Once the cutting was complete I hemmed the bottom with straight pins, and ironed in a crease. Then I took out the pins and filled the inside of the crease with Stitch Witchery fusible bonding web tape, following the package instructions.
I had hoped to be able to use one of the original pre-hemmed lengths of the panel to put my curtain rod through, but it was too narrow. So I had to rip out the stitching with my handy dandy seam ripper and fold the fabric back down to create a new and wider top "hem" to put the rod through. After that, all it took was another strip of Stitch Witchery to finish off the top rod pocket and voila. But be sure to leave enough room for the rod!
I really feel like it creates a whole new look in the room.
One day I hope to have the walls painted gray and the trim white, in addition to switching out the brown wooden slat blinds for more neutral ones. What do you use for window coverings/treatments? These are basically floor to ceiling windows and I can't decide what might work best for them. I love plantation shutters but I think they would be a bit much for these tall windows.
As you can see, the lighting was not cooperating so the shade of turquoise varies in my photos. Grrr.
And I have to mention the gorgeous hydrangeas. Hydrangeas in winter, it doesn't get any better than that! They were a birthday and Valentine's Day gift from my husband. Twenty blooms that I had a fun time arranging in three different vases, starting with my white enamel farmhouse pitcher.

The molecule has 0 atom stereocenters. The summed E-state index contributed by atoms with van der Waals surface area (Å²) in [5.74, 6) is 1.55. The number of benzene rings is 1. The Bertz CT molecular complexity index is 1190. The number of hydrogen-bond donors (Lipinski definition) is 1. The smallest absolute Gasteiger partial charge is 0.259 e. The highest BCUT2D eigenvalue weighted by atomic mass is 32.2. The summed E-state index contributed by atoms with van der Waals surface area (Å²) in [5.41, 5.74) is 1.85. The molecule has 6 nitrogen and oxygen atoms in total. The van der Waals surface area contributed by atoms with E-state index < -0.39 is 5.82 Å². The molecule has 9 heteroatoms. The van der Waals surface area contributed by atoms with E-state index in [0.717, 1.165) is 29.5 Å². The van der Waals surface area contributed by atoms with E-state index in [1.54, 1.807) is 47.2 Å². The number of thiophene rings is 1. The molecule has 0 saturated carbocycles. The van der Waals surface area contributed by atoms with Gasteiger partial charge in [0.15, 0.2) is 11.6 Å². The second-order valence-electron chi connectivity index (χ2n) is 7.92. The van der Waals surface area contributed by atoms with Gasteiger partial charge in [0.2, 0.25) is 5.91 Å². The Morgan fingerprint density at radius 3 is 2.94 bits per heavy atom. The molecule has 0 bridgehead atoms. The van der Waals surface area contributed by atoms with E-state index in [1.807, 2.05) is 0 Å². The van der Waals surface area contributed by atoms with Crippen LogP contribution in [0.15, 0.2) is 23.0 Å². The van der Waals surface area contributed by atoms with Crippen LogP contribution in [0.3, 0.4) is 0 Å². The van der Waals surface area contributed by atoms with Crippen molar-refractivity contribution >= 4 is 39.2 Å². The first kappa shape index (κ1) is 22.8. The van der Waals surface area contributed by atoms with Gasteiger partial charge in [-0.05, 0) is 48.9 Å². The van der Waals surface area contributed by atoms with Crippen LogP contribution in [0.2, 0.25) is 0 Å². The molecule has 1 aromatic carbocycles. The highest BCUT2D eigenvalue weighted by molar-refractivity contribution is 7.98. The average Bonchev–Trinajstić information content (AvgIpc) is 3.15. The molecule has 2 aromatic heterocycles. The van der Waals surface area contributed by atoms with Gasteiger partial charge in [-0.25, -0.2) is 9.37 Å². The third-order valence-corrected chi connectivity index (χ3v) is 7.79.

And do you remember my estate sale vintage galvanized minnow buckets?
They made PERFECT vases for the hydrangeas!
I set them up on our farmhouse table, one at each end of a simple burlap table
runner and I'm just loving it!
The blue flowers compliment the turquoise lamp shades and curtains beautifully. It was like a match made in heaven. And since the valances only cost $3.99 to make (I already had the Stitch Witchery on hand), and the shades were on clearance, I won't feel guilty changing them out if I get bored with them somewhere down the line.
Beside the plans for someday painting this room and changing out the blinds, I hope to replace the black mirror with one of my large, gold vintage thrift store mirrors to add a little glam and brighten things up. That's shouldn't be a problem to switch out. Unlike the daunting task of painting a whole room. Baby steps.
Who would have thought that a tiny turquoise lamp shade could change my ideas about color and decorating? I certainly never saw myself as stepping outside my comfort zone and embracing bold color, but then look what happened.
The color explosion has even spread throughout my home! This is a sneak peek into the family room where I've created my first gallery wall. It's almost done and I'll be sharing the final version of that project with you soon.
If you've read along this far thanks for sticking with me!